What are the risks of cervical radiculopathy?
- Pain medicines can cause upset stomach, vomiting, and constipation, or kidney or liver problems. Steroids may have side effects, such as facial redness, weight gain, and mood changes. Steroid injections may not reduce your pain, and can cause severe headaches, infection, an allergic reaction, or nerve damage. A soft collar may make the muscles in your neck tight and weak if worn too long. Surgery risks include infection, damage to the spinal cord or other nerves, and ongoing pain.
- Without treatment, your pain may not go away. Your pinched and swollen nerve may lead to problems when you move your arms or hands.
When should I contact my caregiver?
Contact your caregiver if:
- You have a fever.
- You get an upset stomach or vomit after you take your medicine.
- You are losing weight without trying.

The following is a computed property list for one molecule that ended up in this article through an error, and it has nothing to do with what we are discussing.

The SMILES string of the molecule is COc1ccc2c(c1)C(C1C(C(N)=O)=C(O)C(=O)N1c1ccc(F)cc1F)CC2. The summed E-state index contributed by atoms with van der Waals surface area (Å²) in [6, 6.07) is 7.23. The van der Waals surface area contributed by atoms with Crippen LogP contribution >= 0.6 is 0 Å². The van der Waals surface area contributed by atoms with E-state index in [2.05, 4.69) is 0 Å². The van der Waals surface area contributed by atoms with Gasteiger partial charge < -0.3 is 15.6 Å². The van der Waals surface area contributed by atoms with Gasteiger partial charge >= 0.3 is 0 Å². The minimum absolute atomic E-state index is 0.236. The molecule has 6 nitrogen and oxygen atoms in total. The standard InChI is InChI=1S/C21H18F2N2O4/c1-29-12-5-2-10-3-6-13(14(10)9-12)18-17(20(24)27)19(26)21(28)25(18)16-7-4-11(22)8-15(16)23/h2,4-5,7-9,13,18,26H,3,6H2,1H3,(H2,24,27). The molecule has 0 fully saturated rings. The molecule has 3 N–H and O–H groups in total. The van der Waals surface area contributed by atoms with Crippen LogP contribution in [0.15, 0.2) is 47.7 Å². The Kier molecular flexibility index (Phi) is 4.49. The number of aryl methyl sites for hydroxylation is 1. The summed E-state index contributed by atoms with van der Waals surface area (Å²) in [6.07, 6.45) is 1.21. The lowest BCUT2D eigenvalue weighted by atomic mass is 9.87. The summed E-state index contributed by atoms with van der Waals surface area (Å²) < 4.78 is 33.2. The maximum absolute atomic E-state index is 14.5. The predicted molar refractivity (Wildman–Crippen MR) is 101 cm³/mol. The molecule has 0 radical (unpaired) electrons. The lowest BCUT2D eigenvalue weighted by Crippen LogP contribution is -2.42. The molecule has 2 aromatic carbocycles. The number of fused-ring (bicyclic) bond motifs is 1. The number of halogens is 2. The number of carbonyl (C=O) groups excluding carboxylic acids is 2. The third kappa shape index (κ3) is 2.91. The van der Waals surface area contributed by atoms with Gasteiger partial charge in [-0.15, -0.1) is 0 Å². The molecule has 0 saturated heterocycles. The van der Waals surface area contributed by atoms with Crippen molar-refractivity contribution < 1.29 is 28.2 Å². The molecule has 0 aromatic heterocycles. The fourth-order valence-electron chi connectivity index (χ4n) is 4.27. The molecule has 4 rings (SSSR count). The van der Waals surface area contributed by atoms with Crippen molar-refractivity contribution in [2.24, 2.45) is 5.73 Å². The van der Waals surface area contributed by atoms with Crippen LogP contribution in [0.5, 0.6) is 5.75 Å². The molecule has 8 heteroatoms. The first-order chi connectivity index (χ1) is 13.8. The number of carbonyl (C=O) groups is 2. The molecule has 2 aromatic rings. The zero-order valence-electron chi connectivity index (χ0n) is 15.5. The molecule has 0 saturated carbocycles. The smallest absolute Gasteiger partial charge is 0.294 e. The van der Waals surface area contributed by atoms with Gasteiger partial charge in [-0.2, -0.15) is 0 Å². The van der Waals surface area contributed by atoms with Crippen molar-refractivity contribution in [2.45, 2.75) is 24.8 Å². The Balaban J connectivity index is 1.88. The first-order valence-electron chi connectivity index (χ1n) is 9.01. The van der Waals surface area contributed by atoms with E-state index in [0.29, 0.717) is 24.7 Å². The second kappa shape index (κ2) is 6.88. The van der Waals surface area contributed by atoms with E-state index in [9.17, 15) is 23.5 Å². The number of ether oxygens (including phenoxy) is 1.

- Your pain is worse, even with medicine.
- One or both hands feel more numb than before, or you cannot move your fingers well.
- You have questions about your condition or care.
When should I seek immediate help?
Seek care immediately or call 911 if:
- You develop a rash or hives (large, itchy bumps) on your skin, or you are having trouble breathing.
You have the right to help plan your care. Learn about your health condition and how it may be treated. Discuss treatment options with your caregivers to decide what care you want to receive. You always have the right to refuse treatment.
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The above information is an educational aid only. It is not intended as medical advice for individual conditions or treatments. Talk to your doctor, nurse or pharmacist before following any medical regimen to see if it is safe and effective for you.